Proclivity by Hunter Hammersen


no longer available from 1 source show
June 2020
both are used in this pattern
Worsted (9 wpi) ?
20 stitches = 4 inches
in pattern as charted in main chart
225 - 400 yards (206 - 366 m)
Written in six sizes and four gauges to fit most anyone (see notes below for more).
Flag of English English

This pattern (along with most of my earlier work) was retired in the summer of 2022. However, it may be available for a few days once or twice a year. Read on for details!

In the summer of 2022, I realized that maintaining a back catalog of hundreds of patterns was kind of overwhelming. I couldn’t do it and still release new things. So I took my old patterns down so I could keep doing new work.

Since then, a handful of my favorites have come back, and lovely new things have come out. But the vast majority of the old patterns are retired and will no longer be generally available.

However, enough folks have asked about some old favorites that I’m planning to make many of the retired patterns available for a few days once or twice a year (most likely in late spring and then again in the fall around Thanksgiving).

  • If you see the buy buttons on this page, you’ve caught it on one of the days it’s available, and you’re welcome to grab it!
  • If you don’t see the buy buttons on this page, then it’s not currently available.
  • If you want to hear when the retired patterns will be available, subscribe to the mailing list or patreon, or keep an eye on my instagram.

Proclivity noun an inclination or predisposition toward a thing

This is a companion to Predilection (the mitts in the picture at the bottom of this page).

Sometimes? Sometimes I want something I can do on auto pilot. Something where I can just let my hands do their thing and I don’t have pay too much attention. Something where I can sit back and stare at the yarn and just sort of know it’s all going to work out in the end.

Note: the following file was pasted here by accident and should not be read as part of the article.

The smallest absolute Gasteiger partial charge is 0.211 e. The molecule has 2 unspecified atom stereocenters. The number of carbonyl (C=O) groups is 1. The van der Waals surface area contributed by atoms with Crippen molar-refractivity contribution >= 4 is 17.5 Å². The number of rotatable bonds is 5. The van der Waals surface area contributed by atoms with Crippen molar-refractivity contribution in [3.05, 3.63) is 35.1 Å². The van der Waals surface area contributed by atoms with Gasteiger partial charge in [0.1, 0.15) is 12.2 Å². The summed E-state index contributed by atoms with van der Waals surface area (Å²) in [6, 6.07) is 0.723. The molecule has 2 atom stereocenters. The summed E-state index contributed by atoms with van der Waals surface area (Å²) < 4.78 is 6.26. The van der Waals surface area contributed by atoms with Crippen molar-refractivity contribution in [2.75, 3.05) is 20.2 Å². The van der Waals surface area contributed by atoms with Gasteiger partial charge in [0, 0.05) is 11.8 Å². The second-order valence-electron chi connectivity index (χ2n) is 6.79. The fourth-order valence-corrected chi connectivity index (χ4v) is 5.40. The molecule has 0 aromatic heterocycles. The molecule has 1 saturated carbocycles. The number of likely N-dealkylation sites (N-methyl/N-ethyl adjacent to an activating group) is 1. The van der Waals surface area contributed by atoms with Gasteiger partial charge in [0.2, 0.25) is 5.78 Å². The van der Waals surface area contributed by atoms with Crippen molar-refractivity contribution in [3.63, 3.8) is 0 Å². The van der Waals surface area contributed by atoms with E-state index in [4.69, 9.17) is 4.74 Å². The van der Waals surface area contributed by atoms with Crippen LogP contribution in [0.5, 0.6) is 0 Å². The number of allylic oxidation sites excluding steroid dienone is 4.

I mean don’t get me wrong, I want the end result to be delightful! But sometimes I want the process of getting to that end result to be seriously mellow.

And that’s what’s happening here. Grab two yarns, work a couple of rows to get the pattern established, then just glide. The only hard bit is deciding which side of the fabric you like best. I solved that by going for a folded brim, which means I get to see both sides of the fabric and I get warm ears when winter rolls around again.

You’ll want two yarns of a similar weight. They don’t have to be exactly the same, but you’ll want them to be close. One will be more prominent if you wear it right side out, and the other more prominent if you wear it inside out, so they’ll both get room to shine (especially if you make it with a folded brim like I did).

And yes, you are doing a teeny tiny bit of brioche, but I promise this is about as easy as brioche gets (no increases, no tricky decreases, no cables, no lace…if you can knit, purl, slip, and yarn over you totally have all the skills you need). You can totally do it (and you’ll be so proud of yourself when you do)!

The hat is written in six sizes (castons of 80, 88, 96, 104, 112, and 120 stitches), and you should feel free to adjust your gauge a bit to fine tune the fit of the hat. Just be sure that you’re working at a gauge that gives you a fabric you like with your chosen yarns!

I recommend working at something around 4.5, 5, 5.5, or 6 stitches per inch, and I’ve included a table to help you figure out what gauge you’ll want to use for your size. With that range of sizes and gauges, the hat will fit a head between 18 and 25 inches (with lots of points in between).

Oh, and just to help you plan, I used about 125 yards of each yarn to make a hat for a large adult. If you’re making a bigger or taller hat (or if you use a skinnier yarn), you might want more like 200 yards each.

This is perfect for you if:

  • You’ve got an absolutely glorious yarn (or a particularly opinionated one) you want to show off
  • You could use something mellow in your life right now

It’s not for you if:

  • You don’t like charts (the pattern uses charts)
  • You hate swatching (you need to swatch to check your needle size)
  • You don’t already know how to brioche and you don’t want to learn (the pattern is not a brioche tutorial, but if you can knit, purl, slip, and yarn over, and you have just a teeny tiny bit of faith in yourself, you can totally do this)